Drinking Boys & Girls Choir Are Keeping Punk Alive In Korea

Drinking Boys & Girls Choir have been through their share of ups and downs, but they couldn’t live without punk rock.

“Without music, I was just really empty,” bassist and vocalist Meena Bae tells BTRtoday.

Along with her two band members, Myeongjin Kim, AKA MJ (drums), and Bondu Seo (guitar/vocals), Bae played in a few failed punk bands before they started playing together, but a series of events put them on a new path. MJ broke her backbone in a car accident and Bae left Korea to for London.

When Bae returned to Korea she couldn’t stand another second without music, so she called up her drinking buddies and Drinking Boys & Girls Choir was born. Now, with the trio sipping on beers, martinis and Soju, they’re about to release their debut full-length album Keep Drinking in March on Damnably records.

The album is full of fast and furious tracks that make your heart rate skyrocket and your mouth drool. They easily capture the essence of old school punk rock by mirroring the drumming insanity of Black Flag and The Dead Kennedys and vocals similar to Kleenex or Bush Tetras.

“Usually, when I feel angry I compose a song,” Bae says. “The worlds ‘cool,’ ‘punk rock’ and every D.I.Y artist [inspires us],” MJ adds.

Read the entire interview with Drinking Boys & Girls Club below and smash that play button to hear the single.

Album Preview OUT 3/8 via Damnably! 

BTRtoday (BTR): You guys seem to have been through a lot. Tell me why making music is important to you.

Myeongjin Kim (MJ): At first, I was doing band stuff just for fun. I started a band and then that was that. When that one ended, I started another one (or two or more haha). I just wish I could’ve done that band for a longer time for fun. Then I was in a car crash and broke my backbone—suddenly, my drumming became so precious to me because I was afraid I might not be able to play drums again.

Meena Bae (MB): Before DBGC [Drinking Boys & Girls Choir] formed, my first and second bands ended very badly and I was so disappointed. After I quit the bands I moved to the beach and didn’t keep in contact with any friends and just worked. In 2012, I participated in the London Olympic games as a part of Korea’s Olympic champion crew. At that moment I was really happy, but I felt very empty. When I got back to Korea from London, I felt like this wasn’t my real life. Suddenly, I called MJ and I told her, “I’m coming back to Daegu and I want to start a band with you.” Without music, I was just really empty.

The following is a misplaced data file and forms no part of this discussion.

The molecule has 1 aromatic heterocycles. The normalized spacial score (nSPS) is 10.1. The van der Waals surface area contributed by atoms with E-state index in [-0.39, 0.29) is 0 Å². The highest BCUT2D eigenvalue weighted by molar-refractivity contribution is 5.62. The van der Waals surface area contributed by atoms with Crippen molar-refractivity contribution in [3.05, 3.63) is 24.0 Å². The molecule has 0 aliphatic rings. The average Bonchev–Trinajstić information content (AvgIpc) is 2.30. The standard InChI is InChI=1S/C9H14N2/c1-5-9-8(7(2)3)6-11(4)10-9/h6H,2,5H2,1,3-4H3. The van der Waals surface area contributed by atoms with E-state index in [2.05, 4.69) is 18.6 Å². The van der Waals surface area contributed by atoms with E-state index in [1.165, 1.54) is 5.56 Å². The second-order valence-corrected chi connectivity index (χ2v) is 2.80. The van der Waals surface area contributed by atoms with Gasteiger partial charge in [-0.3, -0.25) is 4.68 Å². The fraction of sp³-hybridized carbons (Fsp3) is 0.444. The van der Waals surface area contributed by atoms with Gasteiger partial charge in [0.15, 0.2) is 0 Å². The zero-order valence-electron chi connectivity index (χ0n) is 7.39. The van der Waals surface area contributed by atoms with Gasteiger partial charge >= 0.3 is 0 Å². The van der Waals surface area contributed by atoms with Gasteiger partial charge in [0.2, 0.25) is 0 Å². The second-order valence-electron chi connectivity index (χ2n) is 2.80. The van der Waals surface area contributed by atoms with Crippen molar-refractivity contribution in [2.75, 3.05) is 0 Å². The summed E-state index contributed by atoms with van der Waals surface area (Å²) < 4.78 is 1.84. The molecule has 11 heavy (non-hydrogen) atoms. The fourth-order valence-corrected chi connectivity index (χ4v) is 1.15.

BTR: Since you guys are a drinking choir, what’s your go-to drink?

MJ: I prefer Soju, but I have to make sure my stomach isn’t empty when I drink that. So, casually, I like to drink beer or Tequila shots. Actually, these days I rarely drink. I am sorry, I am a betrayer.

MB: I like all kinds of alcohol. A few years ago I was really into beer. I bought a home brewery kit and made my own brew. Recently, I watched Grace and Frankie on Netflix and Miss Grace drink dry martinis all the time, so now I’m enjoying martinis at home all the time. But, depends on my mood if I make it vodka or gin.

Bondu Seo (BS): In Korea, usually after a show most of the musicians and some audience members go eat and drink Soju. Last time at Busan we ate pork rice soup with Soju—we call that Dwaejigugbab—the famous dish in Busan.


Drinking Boys & Girls Choir 

BTR: What’s your songwriting process like?

MJ: When it comes to me, I record casually by phone. Usually, some short words and melodies pop up and then I put some chords with my acoustic guitar. After that, I’ll either leave it or I’ll put a few of them together and ta-da. Or I record and make simple drumbeats for the rest of the band and then we complete it together.

MB: Usually, when I feel angry I compose a song. So, lyrics tend to end up coming first for me. I write down every word I want to say and then edit them and hum along to some bass chords. Then I’ll play it to the band and we’ll clean it up together.

BTR: Who are some of your inspirations?

MJ: The worlds “cool,” “punk rock” and every D.I.Y artist [inspires us].

MB: Especially to Bondu, the famous Korean punk band Crying Nut. In 1998 Crying Nut released its debut album, he was only in elementary school, but he grew up with Crying Nut and Lazybone.

BTR: Is there a strong punk rock culture in Daegu City?

MJ: Here there’s just like two or three punk bands. Hip-hop is really the strong and trendy thing here. Who wants to listen to punk music anymore? haha

MB: Yeah, it’s not too popular here, but we want to make fun events with our friends and keep doing it.